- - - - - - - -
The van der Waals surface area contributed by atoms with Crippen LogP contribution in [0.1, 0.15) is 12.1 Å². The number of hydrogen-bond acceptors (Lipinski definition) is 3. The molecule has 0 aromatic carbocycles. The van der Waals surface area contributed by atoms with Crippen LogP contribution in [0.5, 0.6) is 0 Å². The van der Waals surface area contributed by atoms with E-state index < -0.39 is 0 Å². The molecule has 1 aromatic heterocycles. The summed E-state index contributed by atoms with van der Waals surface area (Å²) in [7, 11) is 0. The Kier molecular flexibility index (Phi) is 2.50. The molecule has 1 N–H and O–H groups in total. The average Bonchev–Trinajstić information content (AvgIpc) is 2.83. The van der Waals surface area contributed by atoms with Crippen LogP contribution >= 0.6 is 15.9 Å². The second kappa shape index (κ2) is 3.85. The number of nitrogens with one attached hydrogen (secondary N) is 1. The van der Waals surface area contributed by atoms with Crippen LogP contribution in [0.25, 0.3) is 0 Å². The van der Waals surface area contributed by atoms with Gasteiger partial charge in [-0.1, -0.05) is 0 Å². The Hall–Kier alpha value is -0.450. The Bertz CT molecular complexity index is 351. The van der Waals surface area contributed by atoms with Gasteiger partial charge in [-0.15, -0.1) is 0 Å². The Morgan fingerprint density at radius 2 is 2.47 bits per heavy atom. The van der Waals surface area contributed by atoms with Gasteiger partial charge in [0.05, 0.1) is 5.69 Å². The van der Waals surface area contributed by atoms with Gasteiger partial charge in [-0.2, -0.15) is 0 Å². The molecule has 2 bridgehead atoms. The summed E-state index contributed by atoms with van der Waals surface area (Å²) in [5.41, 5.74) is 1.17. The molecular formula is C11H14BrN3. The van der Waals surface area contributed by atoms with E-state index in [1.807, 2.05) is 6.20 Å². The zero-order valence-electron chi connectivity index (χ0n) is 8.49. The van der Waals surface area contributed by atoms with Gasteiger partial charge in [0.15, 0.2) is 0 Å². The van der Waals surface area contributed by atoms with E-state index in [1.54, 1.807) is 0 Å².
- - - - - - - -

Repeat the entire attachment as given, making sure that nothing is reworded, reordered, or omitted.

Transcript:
The van der Waals surface area contributed by atoms with Crippen LogP contribution in [0.1, 0.15) is 12.1 Å². The number of hydrogen-bond acceptors (Lipinski definition) is 3. The molecule has 0 aromatic carbocycles. The van der Waals surface area contributed by atoms with Crippen LogP contribution in [0.5, 0.6) is 0 Å². The van der Waals surface area contributed by atoms with E-state index < -0.39 is 0 Å². The molecule has 1 aromatic heterocycles. The summed E-state index contributed by atoms with van der Waals surface area (Å²) in [7, 11) is 0. The Kier molecular flexibility index (Phi) is 2.50. The molecule has 1 N–H and O–H groups in total. The average Bonchev–Trinajstić information content (AvgIpc) is 2.83. The van der Waals surface area contributed by atoms with Crippen LogP contribution >= 0.6 is 15.9 Å². The second kappa shape index (κ2) is 3.85. The number of nitrogens with one attached hydrogen (secondary N) is 1. The van der Waals surface area contributed by atoms with Crippen LogP contribution in [0.25, 0.3) is 0 Å². The van der Waals surface area contributed by atoms with Gasteiger partial charge in [-0.1, -0.05) is 0 Å². The Hall–Kier alpha value is -0.450. The Bertz CT molecular complexity index is 351. The van der Waals surface area contributed by atoms with Gasteiger partial charge in [-0.15, -0.1) is 0 Å². The Morgan fingerprint density at radius 2 is 2.47 bits per heavy atom. The van der Waals surface area contributed by atoms with Gasteiger partial charge in [0.05, 0.1) is 5.69 Å². The van der Waals surface area contributed by atoms with Gasteiger partial charge in [-0.2, -0.15) is 0 Å². The molecule has 2 bridgehead atoms. The summed E-state index contributed by atoms with van der Waals surface area (Å²) in [5.41, 5.74) is 1.17. The molecular formula is C11H14BrN3. The van der Waals surface area contributed by atoms with E-state index in [1.807, 2.05) is 6.20 Å². The zero-order valence-electron chi connectivity index (χ0n) is 8.49. The van der Waals surface area contributed by atoms with Gasteiger partial charge in [0.15, 0.2) is 0 Å². The van der Waals surface area contributed by atoms with E-state index in [1.54, 1.807) is 0 Å².